The National Park Service welcomes all visitors
The National Park Service wants your visit to be memorable for all the right reasons. Visiting any museum or park can be taxing as well as exciting. Visitors are urged to place health and safety first, both for yourself and your companions. Bring any medication, food, water or equipment that you may need with you. Take the time to enjoy the park safely.
Ferries: Statue Cruises personnel provide assistance on the ferry gangways. Aboard the ferries, enclosed areas are available. Restrooms aboard ferries are not handicapped accessible.
Guide/Assistance Animals at Ellis and Liberty Islands: While regular pets are not allowed on either Ellis or Liberty Islands, or on the ferry boats, guide and assistance animals are welcome. See Accessibility Information for Liberty Island.
Borrowing a wheelchair: A very limited number of wheelchairs can be borrowed for no charge on both Ellis and Liberty Islands on a first-come, first-served basis. Borrowers must deposit a driver's license or similar form of I.D., at the Information Desk/Center, which will be given back when the wheelchair is returned.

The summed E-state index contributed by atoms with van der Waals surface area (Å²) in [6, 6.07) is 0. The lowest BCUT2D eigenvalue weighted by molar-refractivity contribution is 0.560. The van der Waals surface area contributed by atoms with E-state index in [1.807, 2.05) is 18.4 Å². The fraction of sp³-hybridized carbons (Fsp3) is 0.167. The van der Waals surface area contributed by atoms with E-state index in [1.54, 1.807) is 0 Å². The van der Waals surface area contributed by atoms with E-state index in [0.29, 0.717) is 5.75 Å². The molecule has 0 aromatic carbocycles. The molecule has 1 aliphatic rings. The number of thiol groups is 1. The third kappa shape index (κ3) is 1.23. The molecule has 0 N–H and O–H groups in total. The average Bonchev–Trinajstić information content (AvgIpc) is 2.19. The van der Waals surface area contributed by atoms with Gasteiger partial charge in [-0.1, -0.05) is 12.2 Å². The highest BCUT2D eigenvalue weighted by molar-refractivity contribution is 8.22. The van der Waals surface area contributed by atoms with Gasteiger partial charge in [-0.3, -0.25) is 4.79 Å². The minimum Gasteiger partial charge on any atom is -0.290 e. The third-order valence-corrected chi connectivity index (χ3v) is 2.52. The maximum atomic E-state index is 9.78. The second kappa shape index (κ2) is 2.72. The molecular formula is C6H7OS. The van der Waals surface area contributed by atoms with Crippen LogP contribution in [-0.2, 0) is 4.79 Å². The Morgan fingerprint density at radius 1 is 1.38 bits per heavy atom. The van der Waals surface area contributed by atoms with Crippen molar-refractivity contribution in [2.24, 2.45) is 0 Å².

Other accessibility services at Ellis Island:
Emergency Medical Services: If you need assistance, contact any National Park Service employee. EMTs are available on both Ellis and Liberty Islands.
For more information and other requests: For information about programs, services, activities and requests regarding accommodations for persons with disabilities: please contact the park, in writing or by e-mail, at least twenty one (21) days in advance of your intended visit. Phone: 212 363-3200. Deaf and hard-of-hearing visitors can also utilize the services of NY/NJ relay at 711.
Did You Know?
The Guastavino Ceiling in the Great Hall: Rafael Guastavino Moreno (1842 –1908) was a Spanish architect and builder. He created a "Tile Arch System" patented in the United States in 1885 used for constructing robust, self-supporting arches and architectural vaults using interlocking terracotta tiles and layers of mortar, it is found in some of the most prominent Beaux-Arts landmarks across the United States